The office of the EU’s High Representative of the Union for Foreign Affairs and Security Policy and Vice President of the Commission, Catherine Ashton, has expressed concern about the ruling of an Egyptian court on Sunday against three members of the 6 April youth movement.
Ashton’s spokesperson issued a statement saying that: “The High Representative is concerned about the guilty verdict, the prison sentences and the financial penalty handed down by a court in Egypt against political activists Ahmed Maher, a founder of the 6 April Movement, Ahmed Douma and Mohammed Adel.”
The statement added that: “These sentences appear to be based on the recently enacted protest law which is widely seen as limiting excessively freedom of expression and assembly. The High Representative expresses the hope that these sentences could be reviewed in an appeals process.”
Ashton’s spokesperson reiterated the importance of freedom of expression and assembly in Egypt for the continuation of “the interim government’s roadmap”.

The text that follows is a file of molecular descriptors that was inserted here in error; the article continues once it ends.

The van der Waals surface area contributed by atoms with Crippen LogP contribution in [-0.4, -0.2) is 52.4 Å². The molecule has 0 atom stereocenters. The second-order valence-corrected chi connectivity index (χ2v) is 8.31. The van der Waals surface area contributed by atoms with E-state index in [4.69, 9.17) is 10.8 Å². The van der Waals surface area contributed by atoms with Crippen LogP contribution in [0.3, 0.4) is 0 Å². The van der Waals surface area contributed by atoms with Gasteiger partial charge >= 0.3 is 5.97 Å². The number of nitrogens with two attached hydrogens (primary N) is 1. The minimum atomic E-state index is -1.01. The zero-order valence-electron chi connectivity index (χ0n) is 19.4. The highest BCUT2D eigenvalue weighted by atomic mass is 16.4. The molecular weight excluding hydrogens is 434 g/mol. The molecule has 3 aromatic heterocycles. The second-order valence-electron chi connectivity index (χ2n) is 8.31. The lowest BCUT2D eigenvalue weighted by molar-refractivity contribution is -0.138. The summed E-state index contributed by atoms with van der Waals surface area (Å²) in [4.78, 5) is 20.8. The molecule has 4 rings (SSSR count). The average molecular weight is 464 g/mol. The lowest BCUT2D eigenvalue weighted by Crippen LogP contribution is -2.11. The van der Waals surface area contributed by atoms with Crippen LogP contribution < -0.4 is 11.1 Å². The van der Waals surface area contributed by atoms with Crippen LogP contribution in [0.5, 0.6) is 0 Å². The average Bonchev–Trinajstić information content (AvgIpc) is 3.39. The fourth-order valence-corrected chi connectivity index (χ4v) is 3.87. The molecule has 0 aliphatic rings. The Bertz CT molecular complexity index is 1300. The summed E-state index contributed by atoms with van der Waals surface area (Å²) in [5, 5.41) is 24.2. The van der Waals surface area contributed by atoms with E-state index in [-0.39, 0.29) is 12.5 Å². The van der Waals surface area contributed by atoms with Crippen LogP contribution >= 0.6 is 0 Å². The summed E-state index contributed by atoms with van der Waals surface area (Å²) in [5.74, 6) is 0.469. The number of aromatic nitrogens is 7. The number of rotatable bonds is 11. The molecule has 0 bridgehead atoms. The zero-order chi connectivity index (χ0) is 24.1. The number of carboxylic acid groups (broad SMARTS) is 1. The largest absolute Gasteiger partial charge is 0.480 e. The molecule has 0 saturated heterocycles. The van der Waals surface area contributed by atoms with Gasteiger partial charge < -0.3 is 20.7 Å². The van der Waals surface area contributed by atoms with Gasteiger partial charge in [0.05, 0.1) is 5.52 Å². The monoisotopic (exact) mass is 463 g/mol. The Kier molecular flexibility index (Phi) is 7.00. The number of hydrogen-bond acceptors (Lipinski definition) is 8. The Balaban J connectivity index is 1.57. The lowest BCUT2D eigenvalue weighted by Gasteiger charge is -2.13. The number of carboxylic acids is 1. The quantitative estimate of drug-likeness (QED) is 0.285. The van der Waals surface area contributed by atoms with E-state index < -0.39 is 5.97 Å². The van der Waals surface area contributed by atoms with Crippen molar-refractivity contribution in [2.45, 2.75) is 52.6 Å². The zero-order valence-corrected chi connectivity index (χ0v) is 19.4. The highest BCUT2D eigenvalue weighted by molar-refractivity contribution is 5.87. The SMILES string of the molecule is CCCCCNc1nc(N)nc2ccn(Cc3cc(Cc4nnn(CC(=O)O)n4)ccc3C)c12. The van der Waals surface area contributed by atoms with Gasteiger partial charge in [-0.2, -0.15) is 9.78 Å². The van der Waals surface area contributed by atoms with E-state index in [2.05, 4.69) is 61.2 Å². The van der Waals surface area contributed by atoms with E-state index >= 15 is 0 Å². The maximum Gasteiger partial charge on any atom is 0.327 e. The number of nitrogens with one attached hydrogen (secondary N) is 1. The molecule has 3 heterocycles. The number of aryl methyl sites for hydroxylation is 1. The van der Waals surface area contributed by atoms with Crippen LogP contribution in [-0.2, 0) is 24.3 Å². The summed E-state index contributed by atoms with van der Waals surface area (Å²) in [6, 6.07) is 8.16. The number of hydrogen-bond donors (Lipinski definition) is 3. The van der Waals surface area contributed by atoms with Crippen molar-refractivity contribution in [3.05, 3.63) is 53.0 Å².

The statement also expressed Ashton’s concern over the recent security raid on the offices of the Egyptian Centre for Economic and Social Rights.
At the same time, the office of the High Representative affirmed the EU’s continued “support for a sustainable democracy that meets the aspirations of the Egyptian people and its readiness to cooperate with Egyptians to see their transition succeed.”
Meanwhile James Moran, the Head of the EU Delegation in Egypt, held a press conference last Thursday to announce that there will not be a suspension of EU aid to Egypt, but rather an increase in assistance. He also took the opportunity to announce the approval of an EU grant to Egypt totalling $380 million for development projects on public services.